The Child Neurology Society of North America has about 1,800 members; subsequently, the ratio of child neurologist to each child in the United States is estimated to be 1:41,000.1 Therefore in the vast majority of cases, it is pediatricians who initiate treatment on patients with suspected neurological disorders and decide on whether the child would benefit from consulting with a neurologist. No condition exemplifies this dilemma more explicitly than a child with suspected seizures. In addition to the dramatic nature of the events, there is often a fear that a child with seizures may experience untimely death. This issue of Pediatric Annals has been tailored to address the issues of what seizures look like in children, what epilepsy syndromes are most likely to be encountered in clinical practice, what treatment modalities are currently available in the United States (pharmacological and otherwise), and provide information on paroxysmal spells that mimic seizures.
For example, “funny spells” in children can be a cause for concern in parents and care-givers. Such patients frequently end up being extensively investigated with a variety of imaging modalities and diagnostic procedures in search of the elusive abnormality when in reality the “spell” may be entirely physiological.
The first article, “Paroxysmal Nonepileptic Events in Infancy, Childhood, and Adolescence,” describes the nature of such spells and how in certain circumstances the physician can reassure the family that their child does not have seizures and that a neurological consultation can be deferred. Further, the article can provide guidance regarding investigations that can be completed prior to the neurologic visit to expedite the diagnosis.
When communicating with each other, physicians often use certain standard terms and this is also true of discussing the nature or “semiology” of a seizure. An epileptologist or neurologist will base his diagnosis to a large extent on such descriptions from pediatricians. Use of standard terminology can be helpful and can accelerate the diagnostic process. Steven M. Wolf, MD, and Patricia E. McGoldrick, NP, MPA, have provided a broad description of the different types of seizures in children using the terms used in the latest International League Against Epilepsy Classification.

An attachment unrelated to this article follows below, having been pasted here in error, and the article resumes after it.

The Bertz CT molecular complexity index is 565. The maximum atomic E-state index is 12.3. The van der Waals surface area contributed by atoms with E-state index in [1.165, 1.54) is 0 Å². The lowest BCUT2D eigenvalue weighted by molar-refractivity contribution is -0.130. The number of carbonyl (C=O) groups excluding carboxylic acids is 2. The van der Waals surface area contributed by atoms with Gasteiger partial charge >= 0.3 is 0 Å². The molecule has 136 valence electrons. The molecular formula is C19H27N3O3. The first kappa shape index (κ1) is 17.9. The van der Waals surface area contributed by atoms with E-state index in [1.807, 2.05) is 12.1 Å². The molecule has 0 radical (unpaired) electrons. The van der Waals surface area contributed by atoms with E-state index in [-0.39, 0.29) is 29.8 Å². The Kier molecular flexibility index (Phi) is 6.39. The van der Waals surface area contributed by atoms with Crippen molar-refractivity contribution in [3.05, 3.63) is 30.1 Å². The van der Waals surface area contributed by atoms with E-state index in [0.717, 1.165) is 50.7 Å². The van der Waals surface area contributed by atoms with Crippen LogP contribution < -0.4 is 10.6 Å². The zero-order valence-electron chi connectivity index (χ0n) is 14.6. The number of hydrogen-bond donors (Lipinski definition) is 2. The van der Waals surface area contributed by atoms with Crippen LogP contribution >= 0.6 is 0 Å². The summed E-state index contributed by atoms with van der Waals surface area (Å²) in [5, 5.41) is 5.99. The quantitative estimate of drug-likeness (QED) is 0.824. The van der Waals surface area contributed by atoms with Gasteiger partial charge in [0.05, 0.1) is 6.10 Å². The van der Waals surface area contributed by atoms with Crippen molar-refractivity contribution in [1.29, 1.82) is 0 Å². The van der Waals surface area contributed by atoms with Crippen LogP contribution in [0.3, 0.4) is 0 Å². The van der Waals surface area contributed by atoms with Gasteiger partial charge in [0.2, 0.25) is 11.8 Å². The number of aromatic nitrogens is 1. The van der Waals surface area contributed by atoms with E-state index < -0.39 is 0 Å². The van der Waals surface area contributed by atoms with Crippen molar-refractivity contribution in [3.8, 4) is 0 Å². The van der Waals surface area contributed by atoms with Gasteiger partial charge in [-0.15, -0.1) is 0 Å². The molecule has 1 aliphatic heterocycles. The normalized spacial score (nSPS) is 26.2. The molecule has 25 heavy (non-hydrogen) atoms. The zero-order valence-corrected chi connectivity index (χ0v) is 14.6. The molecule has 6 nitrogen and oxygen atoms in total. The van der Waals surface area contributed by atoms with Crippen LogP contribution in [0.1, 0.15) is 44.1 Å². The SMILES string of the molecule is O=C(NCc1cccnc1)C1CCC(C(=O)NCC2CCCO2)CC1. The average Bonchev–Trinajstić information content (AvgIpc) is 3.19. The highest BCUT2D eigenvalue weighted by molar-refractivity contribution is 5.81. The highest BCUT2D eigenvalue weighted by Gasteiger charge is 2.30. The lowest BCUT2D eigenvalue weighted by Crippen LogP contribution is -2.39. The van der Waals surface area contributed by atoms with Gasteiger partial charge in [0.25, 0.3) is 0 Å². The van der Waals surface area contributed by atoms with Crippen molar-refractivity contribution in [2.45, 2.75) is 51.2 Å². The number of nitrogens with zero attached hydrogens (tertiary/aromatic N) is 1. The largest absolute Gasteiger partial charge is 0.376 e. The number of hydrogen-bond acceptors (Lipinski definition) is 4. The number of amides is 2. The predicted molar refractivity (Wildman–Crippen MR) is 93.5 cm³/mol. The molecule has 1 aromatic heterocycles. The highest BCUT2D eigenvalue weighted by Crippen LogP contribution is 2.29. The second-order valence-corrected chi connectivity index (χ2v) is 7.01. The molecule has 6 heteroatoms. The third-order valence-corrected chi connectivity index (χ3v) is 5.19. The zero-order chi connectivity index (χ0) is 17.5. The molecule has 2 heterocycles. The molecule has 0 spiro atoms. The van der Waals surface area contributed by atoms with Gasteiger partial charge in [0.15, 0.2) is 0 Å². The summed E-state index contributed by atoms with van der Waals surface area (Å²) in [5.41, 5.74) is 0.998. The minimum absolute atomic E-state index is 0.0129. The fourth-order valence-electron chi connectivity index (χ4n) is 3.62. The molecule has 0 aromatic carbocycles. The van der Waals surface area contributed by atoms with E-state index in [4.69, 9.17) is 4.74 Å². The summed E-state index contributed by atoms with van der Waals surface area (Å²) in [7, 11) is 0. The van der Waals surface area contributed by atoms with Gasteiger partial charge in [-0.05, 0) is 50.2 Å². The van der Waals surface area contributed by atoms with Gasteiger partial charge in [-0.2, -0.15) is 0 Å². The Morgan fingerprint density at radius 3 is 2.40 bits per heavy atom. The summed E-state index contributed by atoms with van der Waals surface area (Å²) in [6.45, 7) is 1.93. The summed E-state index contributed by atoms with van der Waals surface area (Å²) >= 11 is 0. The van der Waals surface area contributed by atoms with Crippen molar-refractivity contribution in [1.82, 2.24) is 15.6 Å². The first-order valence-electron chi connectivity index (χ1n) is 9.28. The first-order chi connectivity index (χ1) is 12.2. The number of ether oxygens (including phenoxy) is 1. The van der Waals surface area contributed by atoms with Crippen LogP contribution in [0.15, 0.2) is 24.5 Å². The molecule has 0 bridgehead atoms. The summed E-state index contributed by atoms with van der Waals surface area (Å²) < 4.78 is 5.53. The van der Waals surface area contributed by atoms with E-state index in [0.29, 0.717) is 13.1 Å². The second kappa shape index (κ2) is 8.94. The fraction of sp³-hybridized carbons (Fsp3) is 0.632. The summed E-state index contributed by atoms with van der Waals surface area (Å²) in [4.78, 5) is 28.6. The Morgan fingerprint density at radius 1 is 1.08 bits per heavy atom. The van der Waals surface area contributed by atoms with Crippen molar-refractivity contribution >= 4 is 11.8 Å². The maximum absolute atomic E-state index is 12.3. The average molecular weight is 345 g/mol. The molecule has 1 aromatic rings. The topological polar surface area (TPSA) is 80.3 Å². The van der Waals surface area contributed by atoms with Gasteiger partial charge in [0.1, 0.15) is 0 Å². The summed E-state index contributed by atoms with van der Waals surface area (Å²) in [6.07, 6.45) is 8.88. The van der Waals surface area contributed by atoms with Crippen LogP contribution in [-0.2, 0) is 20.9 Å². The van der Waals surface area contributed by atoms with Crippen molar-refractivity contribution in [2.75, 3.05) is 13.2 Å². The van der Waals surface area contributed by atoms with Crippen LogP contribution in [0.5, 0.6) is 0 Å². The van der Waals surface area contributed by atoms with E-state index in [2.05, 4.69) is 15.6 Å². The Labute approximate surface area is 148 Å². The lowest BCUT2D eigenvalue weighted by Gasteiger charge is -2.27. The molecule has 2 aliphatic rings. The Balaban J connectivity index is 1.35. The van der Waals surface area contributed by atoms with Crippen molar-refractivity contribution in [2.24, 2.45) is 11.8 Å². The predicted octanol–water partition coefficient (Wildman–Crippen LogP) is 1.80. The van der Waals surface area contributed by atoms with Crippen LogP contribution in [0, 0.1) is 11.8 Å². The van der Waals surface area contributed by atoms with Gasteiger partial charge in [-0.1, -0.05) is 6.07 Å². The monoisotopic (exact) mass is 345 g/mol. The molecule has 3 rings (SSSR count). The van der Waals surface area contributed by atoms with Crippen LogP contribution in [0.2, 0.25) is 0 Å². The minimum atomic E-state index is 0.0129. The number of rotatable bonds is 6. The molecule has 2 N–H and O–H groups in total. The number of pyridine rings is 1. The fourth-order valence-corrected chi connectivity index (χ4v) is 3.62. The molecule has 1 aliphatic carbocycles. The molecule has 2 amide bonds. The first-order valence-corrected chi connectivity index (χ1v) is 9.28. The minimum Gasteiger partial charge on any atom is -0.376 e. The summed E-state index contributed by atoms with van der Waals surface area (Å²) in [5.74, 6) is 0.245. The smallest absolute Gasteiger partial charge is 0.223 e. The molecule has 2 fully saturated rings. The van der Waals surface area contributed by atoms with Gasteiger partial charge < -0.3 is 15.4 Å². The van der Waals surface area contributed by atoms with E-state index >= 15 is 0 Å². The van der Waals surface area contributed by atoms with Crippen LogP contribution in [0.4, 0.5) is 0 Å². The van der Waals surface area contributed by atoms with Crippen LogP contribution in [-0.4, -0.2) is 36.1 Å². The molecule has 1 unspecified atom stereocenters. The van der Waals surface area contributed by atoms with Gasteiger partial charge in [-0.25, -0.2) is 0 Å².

Once it is certain that the spells the child is experiencing are seizures, it is common practice to attempt to classify them into an epilepsy syndrome. Such “lumping” may help to select appropriate pharmacologic agents, discuss prognosis regarding developmental outcome, and guide duration of treatment. It is also helpful in teaching physicians in training how to recognize benign epilepsy patterns from the more serious ones. Jun T. Park, MD, and Asim M. Shahid, MD, and Adham Jammoul, MD, outline the epilepsy syndromes most commonly encountered in clinical practice from the neonatal period through adolescence.
A wide variety of antiepileptic drugs are now available in the United States ranging from the time-tested “older” drugs such as phenobarbital and phenytoin to the more recent groups of medications that are targeted toward specific types of seizures or epilepsy syndromes. Ram Sankaraneni, MBBS, and Deepak Lachhwani, MBBS, MD, give a bird’s-eye view of the commonly used drugs, their indications, and drug interactions. We believe the tables provided will help a pediatrician obtain necessary information regarding monitoring and observation when he or she is caring for a child who has been prescribed one or many antiepileptic drugs. Gregory B. Sharp, MD, Debopam Samanta, MD, and Erin Willis, MD, give interesting insight into what many parents are curious about and may already be implementing—although they may not necessarily voice it, ie, “alternative” treatments for epilepsy.2 The ketogenic diet is now a well-validated modality of treatment for epilepsy as is the vagus nerve stimulator. However, much controversy still rages regarding the use of medical marijuana in childhood neurologic disorders. Parents are also interested in knowing the value of vitamins and herbs in the treatment of epilepsy. The article by Dr. Sharp’s group addresses these and other related issues in an evidence-based manner.
The diagnosis of epilepsy no longer carries the stigma it did in the past, and as physicians we have an obligation to ensure that these children are well integrated into society. We hope this issue will help the pediatrician be the source of accurate information for children with epilepsy and their families.
- Forum on Child and Family Statistics. www.childstats.gov. Accessed January 16, 2015.
- Doering JH, Reuner G, Kadish NE, Pietz J, Schubert-Bast S. Patterns and predictors of complementary and alternative medicine (cam) among pediatric patients with epilepsy. Epilepsy Behav. 2013;29(1):41–46. doi:10.1016/j.yebeh.2013.06.025 [CrossRef]